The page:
College is not exactly a walk in the park. For many people that attend college, deciding on a degree alone could be as difficult as a 300-level course. Most people are also thrown into college without proper preparations or explanations on how it exactly works, what do things mean, and what are expected from students. Every single person that attends college will have a completely different college experience than the one next to them. As socially inclined college may be, it’s actually as individual of an experience as anything else is. And with hundreds of thousands of kids that transition into college each year, you’d think that they would know what it’s all about. But that’s rarely the case.
One matter of confusion is in the differences between the degrees that you can get in college—particularly between the two Bachelor degrees. When you’re an undergraduate upper class senior, chances are you’re ready to graduate from college. You’re either going to get a Bachelor of Arts or a Bachelor of Science degree depending on the course track you’ve chosen. However, some disciplines allow you to get either one. For example, if you’re majoring in Psychology, you could either get a Bachelor of Arts in Psychology or a Bachelor of Science in Psychology. And guess what? There’s an actual difference between the two.
Similarities of the Two
Let’s begin with a discussion on what’s similar with both degrees. Both Bachelor degrees should prepare you to go into either an academic or professional field. Both degrees should prepare you to pursue higher education or get right into the work force. While pursuing your Bachelor degree, you should have taken general education courses that provide basic levels of education in various studies such as communication, science, mathematics, arts, social science, and humanities. Your Bachelor degree course track should also provide you with enough upper level electives that provide you with some sort of specialization on your field of choice. You can take electives outside of your field of study, but it won’t necessarily count towards the completion of your degree. If you wish to take courses outside of your course track, you can do so simply for personal development.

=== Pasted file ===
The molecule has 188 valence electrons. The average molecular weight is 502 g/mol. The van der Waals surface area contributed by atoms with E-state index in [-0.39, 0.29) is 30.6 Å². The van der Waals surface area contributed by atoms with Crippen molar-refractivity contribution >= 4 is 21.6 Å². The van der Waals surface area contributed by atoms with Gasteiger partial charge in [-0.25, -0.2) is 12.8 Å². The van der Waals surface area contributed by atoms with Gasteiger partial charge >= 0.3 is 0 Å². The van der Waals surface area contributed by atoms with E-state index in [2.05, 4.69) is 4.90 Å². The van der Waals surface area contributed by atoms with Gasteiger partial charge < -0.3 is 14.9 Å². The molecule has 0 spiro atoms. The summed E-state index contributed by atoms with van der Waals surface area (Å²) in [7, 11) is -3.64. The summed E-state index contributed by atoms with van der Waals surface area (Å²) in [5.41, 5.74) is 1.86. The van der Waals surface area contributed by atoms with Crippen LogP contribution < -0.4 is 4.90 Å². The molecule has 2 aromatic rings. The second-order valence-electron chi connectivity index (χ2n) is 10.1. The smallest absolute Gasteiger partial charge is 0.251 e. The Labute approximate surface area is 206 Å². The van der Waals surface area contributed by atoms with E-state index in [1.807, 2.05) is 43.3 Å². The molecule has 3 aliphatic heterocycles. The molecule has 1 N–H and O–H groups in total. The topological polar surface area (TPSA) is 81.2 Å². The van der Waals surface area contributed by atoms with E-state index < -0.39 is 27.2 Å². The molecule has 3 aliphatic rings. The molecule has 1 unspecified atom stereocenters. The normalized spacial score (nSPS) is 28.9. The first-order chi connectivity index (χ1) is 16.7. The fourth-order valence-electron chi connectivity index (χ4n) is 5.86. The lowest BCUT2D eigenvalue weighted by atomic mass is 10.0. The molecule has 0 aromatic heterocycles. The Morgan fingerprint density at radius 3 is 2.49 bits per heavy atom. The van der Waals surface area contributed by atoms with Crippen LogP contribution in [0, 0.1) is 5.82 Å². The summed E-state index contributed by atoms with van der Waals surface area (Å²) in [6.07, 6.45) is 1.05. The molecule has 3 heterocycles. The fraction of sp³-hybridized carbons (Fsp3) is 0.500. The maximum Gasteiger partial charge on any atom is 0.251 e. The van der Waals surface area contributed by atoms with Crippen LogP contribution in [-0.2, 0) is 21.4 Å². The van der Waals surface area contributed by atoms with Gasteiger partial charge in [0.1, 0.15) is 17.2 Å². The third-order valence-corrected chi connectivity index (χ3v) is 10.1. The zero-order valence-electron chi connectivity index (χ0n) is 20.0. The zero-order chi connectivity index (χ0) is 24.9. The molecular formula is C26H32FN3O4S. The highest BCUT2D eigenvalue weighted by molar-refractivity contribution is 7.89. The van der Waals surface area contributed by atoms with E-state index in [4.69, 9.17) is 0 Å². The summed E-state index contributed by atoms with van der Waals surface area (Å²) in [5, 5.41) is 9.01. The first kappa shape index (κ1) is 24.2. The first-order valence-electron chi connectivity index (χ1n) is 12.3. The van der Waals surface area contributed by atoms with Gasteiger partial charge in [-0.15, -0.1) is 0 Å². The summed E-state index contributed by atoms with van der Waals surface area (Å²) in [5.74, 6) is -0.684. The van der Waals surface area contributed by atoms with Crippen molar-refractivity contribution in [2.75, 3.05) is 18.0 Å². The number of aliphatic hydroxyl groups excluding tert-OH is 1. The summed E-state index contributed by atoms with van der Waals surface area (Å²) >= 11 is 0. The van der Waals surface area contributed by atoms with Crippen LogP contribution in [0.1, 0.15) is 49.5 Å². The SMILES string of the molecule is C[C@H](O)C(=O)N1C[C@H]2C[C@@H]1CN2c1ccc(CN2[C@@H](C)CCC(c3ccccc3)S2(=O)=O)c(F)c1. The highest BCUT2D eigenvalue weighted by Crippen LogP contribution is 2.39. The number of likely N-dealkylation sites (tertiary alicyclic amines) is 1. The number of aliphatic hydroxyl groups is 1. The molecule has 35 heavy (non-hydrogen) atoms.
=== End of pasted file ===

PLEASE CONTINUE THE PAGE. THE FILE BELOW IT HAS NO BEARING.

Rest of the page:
The Bachelor of Arts Degree track is typically distinguished from the Bachelor of Science track in its specialization. The Arts track is usually less specialized in comparison. You’re required to have a minimum of 180 credits for your degree. 36 credits out of this total should be the required credits for your major and half of that number, 18 credits, should be at the 300-400 level. The Bachelor of Arts Degree is typical of studies in the humanities, communications, and social science fields. For example, if you’re majoring in languages, literature, or history, you can expect to get a Bachelor of Arts Degree. Having this degree does not mean that you can’t go into a specialized or technical profession. You certainly can, but you might be expected to take specialized courses in addition to your degree even after you've already received your degree.
The Bachelor of Science Degree track is considered to be the more specialized track. You're still expected to have a minimum of 180 credits for your degree, but 54 credits out of those should be the required credits for your major. That's a big difference compared to the Arts track. In addition, 27 of those credits should come from an upper level course, 300-400 level. That's a 9 credit difference, which in most colleges translate to 3 courses. Being that this is a specialized or technical degree, you could expect a Bachelor of Science Degree when you're trying to pursue a major in the field of science or mathematics. Most people who get a Bachelor of Science Degree go on to pursue further studies in medicine or engineering or even scientific research. With this degree, you can also get into a profession in that field of study right after college. This degree will prepare you to pursue these fields, but it doesn't mean that you can't pursue a profession in the arts field with a Bachelor of Science Degree. Much like it's counterpart, you might have to take additional courses to fulfill professional requirements if you wish to switch fields after you've received your degree.
Written by Garrett Parker
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